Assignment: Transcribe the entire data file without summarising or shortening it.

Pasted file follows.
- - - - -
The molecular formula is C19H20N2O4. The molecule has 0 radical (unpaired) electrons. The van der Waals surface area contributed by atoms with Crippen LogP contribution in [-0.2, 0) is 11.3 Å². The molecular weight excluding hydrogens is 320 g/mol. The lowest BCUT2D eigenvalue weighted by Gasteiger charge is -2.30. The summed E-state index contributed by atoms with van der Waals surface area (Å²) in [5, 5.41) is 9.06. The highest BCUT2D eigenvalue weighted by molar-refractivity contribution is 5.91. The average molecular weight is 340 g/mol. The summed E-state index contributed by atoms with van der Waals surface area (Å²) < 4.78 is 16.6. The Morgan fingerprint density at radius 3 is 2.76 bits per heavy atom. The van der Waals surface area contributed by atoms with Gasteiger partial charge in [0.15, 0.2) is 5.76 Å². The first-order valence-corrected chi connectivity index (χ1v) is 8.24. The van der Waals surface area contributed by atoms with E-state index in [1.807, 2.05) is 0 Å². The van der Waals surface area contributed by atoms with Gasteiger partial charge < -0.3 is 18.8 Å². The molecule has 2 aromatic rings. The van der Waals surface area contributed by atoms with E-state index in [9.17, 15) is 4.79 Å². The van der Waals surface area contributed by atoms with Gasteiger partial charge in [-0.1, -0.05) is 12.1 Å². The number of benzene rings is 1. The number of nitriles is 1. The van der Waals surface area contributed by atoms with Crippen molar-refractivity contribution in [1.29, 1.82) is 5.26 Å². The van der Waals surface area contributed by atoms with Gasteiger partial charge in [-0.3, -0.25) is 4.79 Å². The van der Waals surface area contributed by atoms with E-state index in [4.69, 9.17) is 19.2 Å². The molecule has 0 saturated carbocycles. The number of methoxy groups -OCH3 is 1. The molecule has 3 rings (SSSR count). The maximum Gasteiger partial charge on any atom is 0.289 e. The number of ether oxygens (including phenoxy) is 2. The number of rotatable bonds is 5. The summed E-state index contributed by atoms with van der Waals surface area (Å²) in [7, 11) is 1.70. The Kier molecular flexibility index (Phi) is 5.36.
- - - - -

The molecular formula is C19H20N2O4. The molecule has 0 radical (unpaired) electrons. The van der Waals surface area contributed by atoms with Crippen LogP contribution in [-0.2, 0) is 11.3 Å². The molecular weight excluding hydrogens is 320 g/mol. The lowest BCUT2D eigenvalue weighted by Gasteiger charge is -2.30. The summed E-state index contributed by atoms with van der Waals surface area (Å²) in [5, 5.41) is 9.06. The highest BCUT2D eigenvalue weighted by molar-refractivity contribution is 5.91. The average molecular weight is 340 g/mol. The summed E-state index contributed by atoms with van der Waals surface area (Å²) < 4.78 is 16.6. The Morgan fingerprint density at radius 3 is 2.76 bits per heavy atom. The van der Waals surface area contributed by atoms with Gasteiger partial charge in [0.15, 0.2) is 5.76 Å². The first-order valence-corrected chi connectivity index (χ1v) is 8.24. The van der Waals surface area contributed by atoms with E-state index in [1.807, 2.05) is 0 Å². The van der Waals surface area contributed by atoms with Gasteiger partial charge < -0.3 is 18.8 Å². The molecule has 2 aromatic rings. The van der Waals surface area contributed by atoms with E-state index in [9.17, 15) is 4.79 Å². The van der Waals surface area contributed by atoms with Gasteiger partial charge in [-0.1, -0.05) is 12.1 Å². The number of benzene rings is 1. The number of nitriles is 1. The van der Waals surface area contributed by atoms with Crippen molar-refractivity contribution in [1.29, 1.82) is 5.26 Å². The van der Waals surface area contributed by atoms with Gasteiger partial charge in [-0.3, -0.25) is 4.79 Å². The van der Waals surface area contributed by atoms with E-state index in [4.69, 9.17) is 19.2 Å². The molecule has 0 saturated carbocycles. The number of methoxy groups -OCH3 is 1. The molecule has 3 rings (SSSR count). The maximum Gasteiger partial charge on any atom is 0.289 e. The number of ether oxygens (including phenoxy) is 2. The number of rotatable bonds is 5. The summed E-state index contributed by atoms with van der Waals surface area (Å²) in [7, 11) is 1.70. The Kier molecular flexibility index (Phi) is 5.36.